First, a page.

Surf the Earth helps surfers discover Solomon Islands
Solomons surf : photo courtesy SurftheEarth
Surfers discovers the Solomon Islands
Surfersvillage Global Surf News, 2 September, 2008 : - - Suva, Fiji –You see more and more of them now. On Solomon Airlines' Twin Otter flights taking off and climbing west from Honiara International Airport. On the fast, comfortable Solomon and Pelican express passenger ferries racing out from the city’s Point Cruz wharves heading west too.
The word is spreading. Growing numbers of surfers from around the world are starting to arrive in the Solomon Islands with their boards. They are heading for the waves of the Western Province, already internationally known to tourists for its diving and fishing attractions. Now the surfers are giving an unexpected—and welcome—boost to tourism numbers and businesses there.
"I have three groups for this month and am getting more enquiries all the time," says Grant Griffiths, who developed and operates the popular Fatboys resort. This is on Mbabanga Island, a 10-minute boat ride from Gizo, the Western Province capital. Fatboys is one of the cosy little resorts with a big reputation. It is catering for and cashing in on the surfing growth. "It’s really just starting to take off," says Griffiths.
Griffiths is an Australian who settled in the Solomons. He came for its diving. He fell in love with the country and a woman from the Western Province. Now he and his wife Turia have developed Fatboys.
Why are the surfers coming now? he is asked. "Surfers are continually looking for new surf horizons," he says. "They want a surf spot where there are few other surfers and they can have the wave to themselves. "Surfers are adventurers and love the different cultures and out of the way places. Indo (Indonesia) is the big surf mecca but has been over done and surfers are now tired of it."
One of the main people steering them to the Solomon Islands is Australian travel operator Nick Blanche. His Go Tours and Surf The Earth (www.surftheearth.com.au) specialises in surf safaris. They have started heavily promoting Solomon Islands’ surfing. Blanche’s team calls the Solomons "the last frontier for uncrowded surf breaks".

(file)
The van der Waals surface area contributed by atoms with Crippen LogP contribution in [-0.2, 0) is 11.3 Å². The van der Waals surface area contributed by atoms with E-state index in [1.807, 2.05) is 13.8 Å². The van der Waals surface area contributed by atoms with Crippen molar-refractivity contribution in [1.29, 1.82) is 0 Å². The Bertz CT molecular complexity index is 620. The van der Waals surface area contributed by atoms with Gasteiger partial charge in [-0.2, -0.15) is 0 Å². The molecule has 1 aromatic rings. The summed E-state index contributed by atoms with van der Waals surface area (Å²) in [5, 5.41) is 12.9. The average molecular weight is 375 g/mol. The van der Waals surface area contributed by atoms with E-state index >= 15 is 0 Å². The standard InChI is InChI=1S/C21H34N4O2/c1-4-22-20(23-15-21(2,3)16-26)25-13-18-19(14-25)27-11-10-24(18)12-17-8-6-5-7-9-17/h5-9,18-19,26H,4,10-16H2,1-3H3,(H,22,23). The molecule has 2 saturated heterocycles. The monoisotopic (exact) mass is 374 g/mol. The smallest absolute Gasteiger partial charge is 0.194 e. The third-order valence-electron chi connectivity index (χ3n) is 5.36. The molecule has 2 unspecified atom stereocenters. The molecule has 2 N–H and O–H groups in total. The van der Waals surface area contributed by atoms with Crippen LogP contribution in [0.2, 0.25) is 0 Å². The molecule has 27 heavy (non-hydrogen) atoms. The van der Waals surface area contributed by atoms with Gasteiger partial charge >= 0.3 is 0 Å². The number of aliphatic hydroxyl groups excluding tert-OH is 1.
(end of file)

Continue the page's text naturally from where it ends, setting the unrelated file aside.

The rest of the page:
Blanche offers surfing packages to Western Province resorts like Fatboys, the nearby Sanbis and Zipolo Habu, not far away in Vona Vona lagoon. He also sends surfers to Maravagi Resort in the Florida Islands. This is across Iron Bottom Sound from the capital, Honiara, and is the closest surf resort to Honiara International Airport.
Village-stay programmes are offered as well. Says Griffiths. "Now we have in Oz a designated surf travel agent going hard at promoting our Solomon Islands surf safaris." Griffiths lists the main surf sites Titianna Break—a short boat ride from Fatboys, Pailonge Bay, Skull Island Back Break and ‘Sorries’.
Sorries? He explains that it got its name because a super wave picked up a surf boat and dumped those in it unhurt on the reef. "The last words from the driver to one of the surfers when the wave had picked them up was ‘Sorry Boss’," Griffiths says. ‘Sorries’ is five minutes by boat from Fatboys. Titianna Break and Pailonge Bay are about 15 minutes away. Skull Island further.
Griffiths says these Gizo-area sites are popular because all are easily accessibly, there are few other surfers and they are "great shaping left and right handers".
What happens if there is no surf? "The beauty about surfing in the West is that if there is no surf, there are so many other options to keep the visitor occupied," says Griffiths. "Some of the world’s best diving, unparalleled fishing grounds, World War Two tours, sea kayaking, mountain trekking...and so much more.
Griffiths says the wet season, October-April, is one of the best times for surfing out west. This is because low pressure systems build up in the Coral Sea between the Solomons and Australia, he explains. They then move south, sending swells to the western Solomons and producing good surfing waves. Cyclones spawned out in the Coral Sea then heading south are good news for Solomons surfers.
Sanbis beach bungalow
But Griffiths says real development can only come with the government placing more emphasis on tourism. "The PM recently said that they are looking at doubling the amount of tourists in Solomon Islands this year," he says. "The real boon will be if they construct the much-talked about second international airport here in the West. "That would take tourism up here through the roof. If the government gets behind it, the sky’s the limit."
Surf the Earth Solomon Islands
Courtesy Nina Ratulelen / Islands Business Magazine
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